small portion of the 3D object was in its field of view
and it was not enough for recognition.
Similarly, robot 2 also missed object 1 after detec-
tion. This happens because of the interruption from
the robot 1. The sequence of robots 1 and 2 positions,
Figure 3: Position of the robots when they recognize the
object in the environment.
Figure 4: Sequence of robot 1 positions when it detected
and then missed object 3.
Figure 5: Sequence of robot 2 positions when it detected
and then missed object 1.
when robot 2 missed object 1, are shown in Figure 5.
In scene image(a), robot 2 detected object 1 while
robot 1 was also nearby. In scene image(b), robot 1
also detected object 1 on its right side. In scene im-
age(c), robot 1 corrected its orientation towards ob-
ject 1 and robot 2 moved towards object 1. In scene
image(d), robot 1 moved towards object 1 but it also
moved between robot 2 and object 1. Now in scene
image(d), it can be seen that robot 1 partially blocked
robot 2 field of view such that robot 2 could not see
object 1. Due to this robot 2 missed object 1 and then
it was found by robot 1.
It is observed that once the robot found the 2D
objects, then they hardly missed them while getting
closer to the objects. But in the case of 3D ob-
ject, sometimes the robot detects the object and then
missed it while getting closer to it. This happens be-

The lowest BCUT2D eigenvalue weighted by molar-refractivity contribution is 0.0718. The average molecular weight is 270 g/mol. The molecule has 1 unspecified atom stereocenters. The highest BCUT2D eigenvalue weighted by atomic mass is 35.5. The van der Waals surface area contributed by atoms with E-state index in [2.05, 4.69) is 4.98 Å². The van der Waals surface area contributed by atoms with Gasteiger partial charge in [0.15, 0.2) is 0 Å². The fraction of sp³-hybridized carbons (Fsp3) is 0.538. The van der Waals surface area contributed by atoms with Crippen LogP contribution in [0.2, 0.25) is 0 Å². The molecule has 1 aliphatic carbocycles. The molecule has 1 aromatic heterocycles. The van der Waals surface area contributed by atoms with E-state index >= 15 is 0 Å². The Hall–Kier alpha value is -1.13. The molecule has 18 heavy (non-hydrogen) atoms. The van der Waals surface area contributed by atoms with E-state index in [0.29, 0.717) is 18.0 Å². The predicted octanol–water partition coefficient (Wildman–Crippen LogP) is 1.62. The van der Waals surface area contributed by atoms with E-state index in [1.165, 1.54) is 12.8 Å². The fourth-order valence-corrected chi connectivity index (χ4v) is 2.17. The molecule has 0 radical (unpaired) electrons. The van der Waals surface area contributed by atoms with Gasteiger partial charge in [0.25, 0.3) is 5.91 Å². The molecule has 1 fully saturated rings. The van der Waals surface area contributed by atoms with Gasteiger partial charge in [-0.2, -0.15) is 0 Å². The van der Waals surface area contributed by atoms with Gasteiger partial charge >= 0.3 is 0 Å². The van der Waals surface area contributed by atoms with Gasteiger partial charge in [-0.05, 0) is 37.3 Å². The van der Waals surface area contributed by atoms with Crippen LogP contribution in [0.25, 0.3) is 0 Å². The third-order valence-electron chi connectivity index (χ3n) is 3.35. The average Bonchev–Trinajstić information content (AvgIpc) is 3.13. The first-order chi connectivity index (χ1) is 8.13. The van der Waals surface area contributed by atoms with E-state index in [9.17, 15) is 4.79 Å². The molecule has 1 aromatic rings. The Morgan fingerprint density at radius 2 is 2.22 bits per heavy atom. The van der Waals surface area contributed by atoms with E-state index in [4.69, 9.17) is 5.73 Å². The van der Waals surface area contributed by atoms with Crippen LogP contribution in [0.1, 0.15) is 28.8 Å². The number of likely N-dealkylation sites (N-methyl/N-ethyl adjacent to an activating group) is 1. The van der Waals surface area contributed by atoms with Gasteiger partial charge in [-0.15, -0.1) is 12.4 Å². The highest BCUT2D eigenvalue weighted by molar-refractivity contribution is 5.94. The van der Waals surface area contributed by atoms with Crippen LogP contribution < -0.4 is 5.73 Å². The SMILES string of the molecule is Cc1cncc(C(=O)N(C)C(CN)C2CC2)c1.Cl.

cause the recognition algorithm switches resolution
based on the distance to the object and if at some
point, the distance information is wrong then the robot
misses the object.
In this research, an implementation of the computa-
tionally expensive object recognition approach on a
small robotic platform is addressed. It is concluded
that information pre-processing and fully utilizing the
architectural features of the target platform can make
a big difference in the execution performance of the
algorithm. It is shown that, the algorithm perfor-
mance, to extract and match SURF features, improved
from 33 seconds to 750 milli-seconds. Further im-
provement in the performance can be achieved by
coding critical parts of the algorithm in assembly lan-
guage. It is noticed that, as the size of the visual
vocabulary grows, the recognition performance may
degrade. To overcome this, clustering of the feature
space would be required which will make the algo-
rithm suitable for embedded system implementation.
Funded by EU-FP7 research project REPLICATOR.